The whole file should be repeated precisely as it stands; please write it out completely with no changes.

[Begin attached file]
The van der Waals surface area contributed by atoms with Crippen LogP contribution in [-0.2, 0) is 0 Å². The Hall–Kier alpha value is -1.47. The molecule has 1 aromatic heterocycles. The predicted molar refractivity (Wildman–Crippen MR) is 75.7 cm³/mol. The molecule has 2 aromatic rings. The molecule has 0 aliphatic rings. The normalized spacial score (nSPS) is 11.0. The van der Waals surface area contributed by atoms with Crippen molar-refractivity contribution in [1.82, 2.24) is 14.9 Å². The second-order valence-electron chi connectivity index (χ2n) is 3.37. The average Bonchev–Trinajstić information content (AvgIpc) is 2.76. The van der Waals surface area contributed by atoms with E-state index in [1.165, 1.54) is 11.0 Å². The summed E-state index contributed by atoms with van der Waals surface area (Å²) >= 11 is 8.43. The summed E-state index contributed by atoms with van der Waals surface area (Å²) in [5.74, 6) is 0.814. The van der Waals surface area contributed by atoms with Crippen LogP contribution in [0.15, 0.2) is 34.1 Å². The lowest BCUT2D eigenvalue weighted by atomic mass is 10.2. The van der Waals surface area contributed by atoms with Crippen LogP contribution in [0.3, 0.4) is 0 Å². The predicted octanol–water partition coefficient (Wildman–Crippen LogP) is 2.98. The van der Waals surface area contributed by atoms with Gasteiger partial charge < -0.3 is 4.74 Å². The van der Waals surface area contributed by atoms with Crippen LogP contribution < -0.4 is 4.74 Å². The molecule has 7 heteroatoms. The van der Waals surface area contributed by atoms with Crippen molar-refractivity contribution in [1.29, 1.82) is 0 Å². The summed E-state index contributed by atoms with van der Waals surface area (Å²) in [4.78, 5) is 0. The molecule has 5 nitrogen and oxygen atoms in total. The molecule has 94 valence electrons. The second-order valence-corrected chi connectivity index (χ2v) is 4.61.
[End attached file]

The van der Waals surface area contributed by atoms with Crippen LogP contribution in [-0.2, 0) is 0 Å². The Hall–Kier alpha value is -1.47. The molecule has 1 aromatic heterocycles. The predicted molar refractivity (Wildman–Crippen MR) is 75.7 cm³/mol. The molecule has 2 aromatic rings. The molecule has 0 aliphatic rings. The normalized spacial score (nSPS) is 11.0. The van der Waals surface area contributed by atoms with Crippen molar-refractivity contribution in [1.82, 2.24) is 14.9 Å². The second-order valence-electron chi connectivity index (χ2n) is 3.37. The average Bonchev–Trinajstić information content (AvgIpc) is 2.76. The van der Waals surface area contributed by atoms with E-state index in [1.165, 1.54) is 11.0 Å². The summed E-state index contributed by atoms with van der Waals surface area (Å²) >= 11 is 8.43. The summed E-state index contributed by atoms with van der Waals surface area (Å²) in [5.74, 6) is 0.814. The van der Waals surface area contributed by atoms with Crippen LogP contribution in [0.15, 0.2) is 34.1 Å². The lowest BCUT2D eigenvalue weighted by atomic mass is 10.2. The van der Waals surface area contributed by atoms with Crippen LogP contribution in [0.3, 0.4) is 0 Å². The predicted octanol–water partition coefficient (Wildman–Crippen LogP) is 2.98. The van der Waals surface area contributed by atoms with Gasteiger partial charge < -0.3 is 4.74 Å². The van der Waals surface area contributed by atoms with Crippen LogP contribution < -0.4 is 4.74 Å². The molecule has 7 heteroatoms. The van der Waals surface area contributed by atoms with Crippen molar-refractivity contribution in [1.29, 1.82) is 0 Å². The summed E-state index contributed by atoms with van der Waals surface area (Å²) in [4.78, 5) is 0. The molecule has 5 nitrogen and oxygen atoms in total. The molecule has 94 valence electrons. The second-order valence-corrected chi connectivity index (χ2v) is 4.61.